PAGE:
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The Government Tailwind for Air Travel Recovery

This is a syndicated repost published with the permission of Statista | Infographics. To view original, click here. Opinions herein are not those of the Wall Street Examiner or Lee Adler. Reposting does not imply endorsement. The information presented is for educational or entertainment purposes and is not individual investment advice.

While the biggest revenue slump for airlines caused by the coronavirus pandemic is arguably over, the industry still has a long way to go to reach pre-pandemic levels of passenger volume and profit. To avoid bankruptcies, governments around the world have provided airlines with a varying degree of financial aid. As our chart based on data by the International Air Transport Association (IATA) shows, the majority of these aids comes in the form of wage subsidies and loans.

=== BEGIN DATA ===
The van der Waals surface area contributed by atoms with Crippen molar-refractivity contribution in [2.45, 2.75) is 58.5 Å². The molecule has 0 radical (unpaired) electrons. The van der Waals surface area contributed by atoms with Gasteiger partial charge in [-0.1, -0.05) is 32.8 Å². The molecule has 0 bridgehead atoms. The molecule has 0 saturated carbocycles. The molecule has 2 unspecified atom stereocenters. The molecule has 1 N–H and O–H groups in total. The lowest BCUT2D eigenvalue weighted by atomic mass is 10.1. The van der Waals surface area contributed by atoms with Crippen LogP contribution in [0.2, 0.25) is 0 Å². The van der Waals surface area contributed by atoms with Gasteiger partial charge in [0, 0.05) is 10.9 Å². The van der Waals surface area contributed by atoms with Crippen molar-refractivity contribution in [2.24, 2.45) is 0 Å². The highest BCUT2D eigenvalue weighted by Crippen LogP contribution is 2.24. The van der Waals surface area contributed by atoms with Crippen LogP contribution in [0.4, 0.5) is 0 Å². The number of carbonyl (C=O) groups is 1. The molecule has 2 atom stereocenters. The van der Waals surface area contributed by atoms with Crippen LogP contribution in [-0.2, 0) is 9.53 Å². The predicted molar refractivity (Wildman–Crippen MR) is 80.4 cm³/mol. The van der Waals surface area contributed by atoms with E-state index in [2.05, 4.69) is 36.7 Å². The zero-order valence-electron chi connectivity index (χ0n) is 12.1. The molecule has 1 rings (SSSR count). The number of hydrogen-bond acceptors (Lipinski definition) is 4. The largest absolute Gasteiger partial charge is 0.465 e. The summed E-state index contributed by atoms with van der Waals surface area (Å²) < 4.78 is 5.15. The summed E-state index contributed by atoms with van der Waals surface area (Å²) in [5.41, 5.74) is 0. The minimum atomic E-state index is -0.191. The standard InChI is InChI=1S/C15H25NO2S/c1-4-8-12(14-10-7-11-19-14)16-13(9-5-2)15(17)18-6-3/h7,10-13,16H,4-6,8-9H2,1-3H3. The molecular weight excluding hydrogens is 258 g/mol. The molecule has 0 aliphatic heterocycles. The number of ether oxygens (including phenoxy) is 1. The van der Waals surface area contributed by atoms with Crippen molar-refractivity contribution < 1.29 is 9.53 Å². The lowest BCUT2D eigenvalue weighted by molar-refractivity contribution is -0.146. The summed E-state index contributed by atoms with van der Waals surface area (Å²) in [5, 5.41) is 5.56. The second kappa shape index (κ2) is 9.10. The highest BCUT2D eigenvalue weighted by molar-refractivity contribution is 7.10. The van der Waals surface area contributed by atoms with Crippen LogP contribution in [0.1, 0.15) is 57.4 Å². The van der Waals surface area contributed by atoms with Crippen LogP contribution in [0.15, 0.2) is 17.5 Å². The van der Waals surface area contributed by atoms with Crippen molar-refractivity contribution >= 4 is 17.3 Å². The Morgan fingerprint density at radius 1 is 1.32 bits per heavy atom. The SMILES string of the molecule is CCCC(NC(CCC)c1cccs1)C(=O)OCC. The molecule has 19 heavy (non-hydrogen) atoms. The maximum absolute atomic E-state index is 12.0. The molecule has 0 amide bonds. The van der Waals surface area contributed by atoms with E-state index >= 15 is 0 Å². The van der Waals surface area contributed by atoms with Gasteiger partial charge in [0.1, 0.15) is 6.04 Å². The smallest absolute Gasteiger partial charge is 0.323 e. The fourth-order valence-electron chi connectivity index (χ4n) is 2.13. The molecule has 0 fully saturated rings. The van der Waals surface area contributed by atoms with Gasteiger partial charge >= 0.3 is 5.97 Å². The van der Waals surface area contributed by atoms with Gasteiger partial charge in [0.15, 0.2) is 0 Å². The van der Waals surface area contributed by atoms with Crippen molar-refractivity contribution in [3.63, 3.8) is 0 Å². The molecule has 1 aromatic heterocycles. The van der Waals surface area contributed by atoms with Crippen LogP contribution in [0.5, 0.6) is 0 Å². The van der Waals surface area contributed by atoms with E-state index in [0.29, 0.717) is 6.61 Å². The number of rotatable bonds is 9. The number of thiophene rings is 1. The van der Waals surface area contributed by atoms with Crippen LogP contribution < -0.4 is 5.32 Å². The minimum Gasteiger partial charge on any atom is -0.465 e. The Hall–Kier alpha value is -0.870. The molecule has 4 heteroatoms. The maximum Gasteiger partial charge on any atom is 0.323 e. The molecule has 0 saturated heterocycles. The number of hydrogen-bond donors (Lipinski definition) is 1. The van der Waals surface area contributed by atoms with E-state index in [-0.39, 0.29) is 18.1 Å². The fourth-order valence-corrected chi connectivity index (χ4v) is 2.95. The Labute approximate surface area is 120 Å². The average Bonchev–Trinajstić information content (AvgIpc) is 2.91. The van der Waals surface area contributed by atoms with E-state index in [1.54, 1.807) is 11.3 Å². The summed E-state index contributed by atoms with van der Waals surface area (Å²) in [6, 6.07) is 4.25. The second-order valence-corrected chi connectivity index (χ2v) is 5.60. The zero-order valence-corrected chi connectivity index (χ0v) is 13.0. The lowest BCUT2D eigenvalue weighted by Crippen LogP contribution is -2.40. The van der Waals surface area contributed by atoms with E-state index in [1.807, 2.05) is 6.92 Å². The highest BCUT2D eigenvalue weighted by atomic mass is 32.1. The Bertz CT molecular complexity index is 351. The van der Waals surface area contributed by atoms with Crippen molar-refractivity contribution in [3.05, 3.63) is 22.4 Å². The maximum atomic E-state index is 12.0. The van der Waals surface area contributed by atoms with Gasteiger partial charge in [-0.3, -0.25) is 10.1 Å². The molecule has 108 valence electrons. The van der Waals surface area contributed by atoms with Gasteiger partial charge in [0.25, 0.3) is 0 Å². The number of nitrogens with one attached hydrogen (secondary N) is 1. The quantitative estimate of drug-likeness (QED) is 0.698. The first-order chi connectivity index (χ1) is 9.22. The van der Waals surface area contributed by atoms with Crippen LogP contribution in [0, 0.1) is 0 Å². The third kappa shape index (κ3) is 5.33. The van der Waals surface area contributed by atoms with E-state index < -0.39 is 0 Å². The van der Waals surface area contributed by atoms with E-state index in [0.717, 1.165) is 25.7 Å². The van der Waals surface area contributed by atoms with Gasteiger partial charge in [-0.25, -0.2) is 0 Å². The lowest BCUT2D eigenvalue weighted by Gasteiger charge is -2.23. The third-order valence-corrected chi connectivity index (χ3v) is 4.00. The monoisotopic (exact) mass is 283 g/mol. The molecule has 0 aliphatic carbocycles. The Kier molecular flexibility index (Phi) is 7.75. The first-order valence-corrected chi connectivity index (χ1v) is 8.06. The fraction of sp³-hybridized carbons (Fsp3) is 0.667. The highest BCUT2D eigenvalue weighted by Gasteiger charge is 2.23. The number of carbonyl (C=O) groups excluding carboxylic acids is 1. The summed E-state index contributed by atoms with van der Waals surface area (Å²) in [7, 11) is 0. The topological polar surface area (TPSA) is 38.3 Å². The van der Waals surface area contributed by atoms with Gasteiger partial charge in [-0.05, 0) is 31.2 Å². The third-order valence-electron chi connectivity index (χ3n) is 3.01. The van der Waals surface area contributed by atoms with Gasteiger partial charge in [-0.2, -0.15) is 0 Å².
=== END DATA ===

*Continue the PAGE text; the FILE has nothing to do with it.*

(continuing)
North American airlines have been the chief recipients of boosters to their finances, racking up a total of $105 billion over the course of the last 18 months. Europe comes second with $70 billion, followed by the Asia-Pacific area with $33 billion, while little aid has been allotted to airlines in regions like the Middle-East, Africa or Latin America. Next to nonreimbursable wage subsidies, $99 billion of the total of $243 billion come in the form of loans and loan guarantees, further raising the debts of the airline industry as a whole.

Even though the airline sector has been among the ones struck the hardest by COVID-19, bankruptcies largely only were mainly declared by smaller airlines. One of the more higher-profile cases was Germany-based Germanwings, a subsidiary of Lufthansa, which ceased operations in April 2020. Although the publication of individual financial data stopped in 2011, by the end of 2019, the Eurowings segment including Germanwings generated a negative EBIT of $201 million.

This chart shows the COVID-19 relief for airlines by region.

COVID-19 relief for airlines by region

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